Iraqi journalist's shoes destroyed after Bush attack
The Iraqi journalist who threw his shoes at US President George W Bush has been denied bail.
BAGHDAD – Security agents destroyed the shoes thrown at US President George W Bush by an Iraqi journalist during checks to ensure they did not contain explosives, the investigating judge said on Thursday.
"The shoes were examined by the Iraqi and American security services and then destroyed," the judge told AFP.
Journalist Muntazer al-Zaidi, 29, has been in custody in Baghdad since Sunday's dramatic shoe protest against Bush, which made him an instant sensation in the Arab world.
Zaidi hurled his shoes at Bush’s head at a press conference in Baghdad and insulted him.
The judge said the court had turned down a request for Zaidi's release on bail, arguing that it would be for his own protection.
"We have refused the request for the release on bail of Muntazer al-Zaidi for the sake of the investigation and for his own security," Dhiya al-Kenani said.
He said Zaidi had "signs of blows to the face" but was otherwise in good health and did not appear to have a broken arm as reported by his brother.
The journalist could face between five and 15 years behind bars if found guilty of "aggression against a foreign head of state during an official visit," under Iraqi law.
But the term would be one to five years if he is ruled to have carried out "an attempted aggression".
The judge said the lack of the key piece of evidence in the case - Zaidi's destroyed shoes which Bush quipped were size 10 - would not prevent the investigation from proceeding.
"I would have preferred to have had the shoes as evidence for the case but since Muntazer al-Zaidi has confessed to his action and that the television pictures confirm it, the investigation can continue," he said.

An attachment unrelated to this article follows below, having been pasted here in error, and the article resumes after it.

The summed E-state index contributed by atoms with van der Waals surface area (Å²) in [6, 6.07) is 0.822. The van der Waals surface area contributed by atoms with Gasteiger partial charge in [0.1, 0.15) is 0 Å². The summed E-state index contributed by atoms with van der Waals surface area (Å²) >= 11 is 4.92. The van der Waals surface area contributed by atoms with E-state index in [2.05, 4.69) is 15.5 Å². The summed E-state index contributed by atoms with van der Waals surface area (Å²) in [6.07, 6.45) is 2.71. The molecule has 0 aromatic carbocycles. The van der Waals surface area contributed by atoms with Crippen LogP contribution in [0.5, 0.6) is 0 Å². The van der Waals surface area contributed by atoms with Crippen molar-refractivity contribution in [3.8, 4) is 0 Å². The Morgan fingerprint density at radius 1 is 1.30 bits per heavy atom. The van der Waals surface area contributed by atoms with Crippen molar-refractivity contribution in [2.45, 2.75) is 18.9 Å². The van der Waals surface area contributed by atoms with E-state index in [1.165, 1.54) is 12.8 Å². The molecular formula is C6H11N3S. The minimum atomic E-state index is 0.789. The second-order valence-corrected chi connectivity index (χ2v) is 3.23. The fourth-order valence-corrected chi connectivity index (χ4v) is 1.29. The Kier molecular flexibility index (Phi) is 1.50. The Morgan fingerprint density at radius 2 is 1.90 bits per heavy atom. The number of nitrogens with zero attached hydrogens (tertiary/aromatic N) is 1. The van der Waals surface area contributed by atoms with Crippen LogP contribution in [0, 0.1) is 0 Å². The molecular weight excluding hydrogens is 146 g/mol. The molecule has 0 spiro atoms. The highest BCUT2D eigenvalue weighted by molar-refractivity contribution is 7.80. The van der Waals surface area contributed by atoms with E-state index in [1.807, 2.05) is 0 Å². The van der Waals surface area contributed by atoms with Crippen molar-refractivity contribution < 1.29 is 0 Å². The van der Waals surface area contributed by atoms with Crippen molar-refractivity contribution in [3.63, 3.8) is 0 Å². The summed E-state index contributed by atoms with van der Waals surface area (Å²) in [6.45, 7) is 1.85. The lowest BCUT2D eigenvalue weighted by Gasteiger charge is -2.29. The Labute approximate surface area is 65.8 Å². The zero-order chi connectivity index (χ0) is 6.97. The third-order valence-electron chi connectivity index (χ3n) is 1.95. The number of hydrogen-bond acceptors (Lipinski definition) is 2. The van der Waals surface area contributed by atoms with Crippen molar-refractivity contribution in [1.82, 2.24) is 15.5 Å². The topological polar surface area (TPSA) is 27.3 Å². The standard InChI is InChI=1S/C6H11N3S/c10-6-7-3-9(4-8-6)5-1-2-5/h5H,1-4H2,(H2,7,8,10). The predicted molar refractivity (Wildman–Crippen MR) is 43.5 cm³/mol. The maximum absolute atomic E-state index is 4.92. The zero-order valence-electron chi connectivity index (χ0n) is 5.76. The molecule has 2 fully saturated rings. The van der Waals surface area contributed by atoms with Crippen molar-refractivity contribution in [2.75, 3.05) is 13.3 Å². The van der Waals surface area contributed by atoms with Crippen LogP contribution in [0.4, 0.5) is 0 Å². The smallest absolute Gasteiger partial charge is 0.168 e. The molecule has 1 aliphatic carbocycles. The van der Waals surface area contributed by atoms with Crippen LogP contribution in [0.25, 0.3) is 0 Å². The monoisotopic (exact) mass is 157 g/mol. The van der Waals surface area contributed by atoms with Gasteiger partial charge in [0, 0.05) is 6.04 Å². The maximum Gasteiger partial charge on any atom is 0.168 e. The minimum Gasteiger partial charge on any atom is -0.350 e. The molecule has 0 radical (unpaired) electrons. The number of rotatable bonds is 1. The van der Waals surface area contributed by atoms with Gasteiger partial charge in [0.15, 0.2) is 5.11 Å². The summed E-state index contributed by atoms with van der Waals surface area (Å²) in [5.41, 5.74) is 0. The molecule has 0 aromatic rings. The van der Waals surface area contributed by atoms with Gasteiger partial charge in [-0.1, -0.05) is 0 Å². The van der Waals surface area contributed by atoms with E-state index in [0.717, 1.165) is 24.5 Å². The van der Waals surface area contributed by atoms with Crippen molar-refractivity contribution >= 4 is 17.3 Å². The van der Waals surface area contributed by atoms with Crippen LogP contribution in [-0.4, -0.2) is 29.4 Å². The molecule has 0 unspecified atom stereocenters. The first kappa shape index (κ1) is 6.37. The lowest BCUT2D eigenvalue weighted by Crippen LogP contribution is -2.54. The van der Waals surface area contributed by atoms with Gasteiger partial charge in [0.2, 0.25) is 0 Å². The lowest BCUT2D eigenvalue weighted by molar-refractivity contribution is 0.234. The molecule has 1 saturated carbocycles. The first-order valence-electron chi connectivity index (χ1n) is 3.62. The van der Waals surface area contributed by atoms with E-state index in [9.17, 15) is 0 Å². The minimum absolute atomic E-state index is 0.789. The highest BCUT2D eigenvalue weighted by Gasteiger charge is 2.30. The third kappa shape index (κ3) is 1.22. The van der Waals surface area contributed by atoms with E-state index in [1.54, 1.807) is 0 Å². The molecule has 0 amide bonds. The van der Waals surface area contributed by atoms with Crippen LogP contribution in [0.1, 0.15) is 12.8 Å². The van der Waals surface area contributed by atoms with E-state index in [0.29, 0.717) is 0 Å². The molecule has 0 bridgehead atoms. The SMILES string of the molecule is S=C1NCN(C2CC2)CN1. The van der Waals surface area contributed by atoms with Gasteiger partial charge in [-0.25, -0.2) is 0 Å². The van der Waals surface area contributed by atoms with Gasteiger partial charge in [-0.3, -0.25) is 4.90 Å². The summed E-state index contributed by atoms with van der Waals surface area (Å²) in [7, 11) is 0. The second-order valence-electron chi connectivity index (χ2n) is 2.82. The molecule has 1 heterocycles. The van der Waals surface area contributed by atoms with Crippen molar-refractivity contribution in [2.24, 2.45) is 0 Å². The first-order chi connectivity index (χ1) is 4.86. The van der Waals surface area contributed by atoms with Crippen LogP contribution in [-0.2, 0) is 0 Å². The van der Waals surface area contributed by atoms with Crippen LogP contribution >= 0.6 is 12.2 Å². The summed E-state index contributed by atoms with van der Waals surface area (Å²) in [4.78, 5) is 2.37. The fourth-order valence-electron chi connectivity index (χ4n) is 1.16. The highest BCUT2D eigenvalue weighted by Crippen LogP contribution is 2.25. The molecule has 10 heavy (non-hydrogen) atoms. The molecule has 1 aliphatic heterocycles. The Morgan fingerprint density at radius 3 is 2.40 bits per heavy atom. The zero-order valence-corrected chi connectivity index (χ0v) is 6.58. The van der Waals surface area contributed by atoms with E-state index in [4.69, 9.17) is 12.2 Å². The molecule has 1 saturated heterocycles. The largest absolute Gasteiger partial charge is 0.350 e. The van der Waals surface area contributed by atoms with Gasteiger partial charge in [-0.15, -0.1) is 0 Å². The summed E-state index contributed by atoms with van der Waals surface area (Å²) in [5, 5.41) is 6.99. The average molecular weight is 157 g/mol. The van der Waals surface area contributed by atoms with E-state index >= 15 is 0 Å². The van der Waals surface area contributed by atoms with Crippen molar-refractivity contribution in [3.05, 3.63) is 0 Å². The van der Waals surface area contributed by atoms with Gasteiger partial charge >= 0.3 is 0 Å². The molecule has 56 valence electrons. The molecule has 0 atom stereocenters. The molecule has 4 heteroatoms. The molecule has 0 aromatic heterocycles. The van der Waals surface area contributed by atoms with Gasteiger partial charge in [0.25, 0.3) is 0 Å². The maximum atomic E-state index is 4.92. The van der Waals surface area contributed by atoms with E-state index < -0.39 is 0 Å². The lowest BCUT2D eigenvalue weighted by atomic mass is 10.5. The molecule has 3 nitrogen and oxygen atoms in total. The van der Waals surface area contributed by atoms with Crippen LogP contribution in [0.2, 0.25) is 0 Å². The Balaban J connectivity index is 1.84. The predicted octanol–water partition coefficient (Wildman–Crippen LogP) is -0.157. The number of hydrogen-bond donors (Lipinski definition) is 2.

Zaidi's brother has said he was hospitalised after being beaten by security guards and was suffering a broken arm and ribs, as well as injuries to an eye and a leg.
The judge said Zaidi was injured "when he was being arrested, not afterwards," rejecting suggestions he had been beaten in custody. "He was not beaten during interrogation."
He made no comment on the claims of broken ribs or an injured leg, but said a doctor examines him each day that "and he has medicines at his disposal in his room".
In Bethlehem, about 50 Palestinian journalists staged a bare-foot protest on Thursday to show solidarity with Zaidi, who relatives and colleagues said had hurled the shoes because he detested Americans and Bush.
The sit-in came as hundreds of pilgrims gathered ahead of Christmas celebrations in the city where Christians believe Jesus was born.
[AFP / Expatica]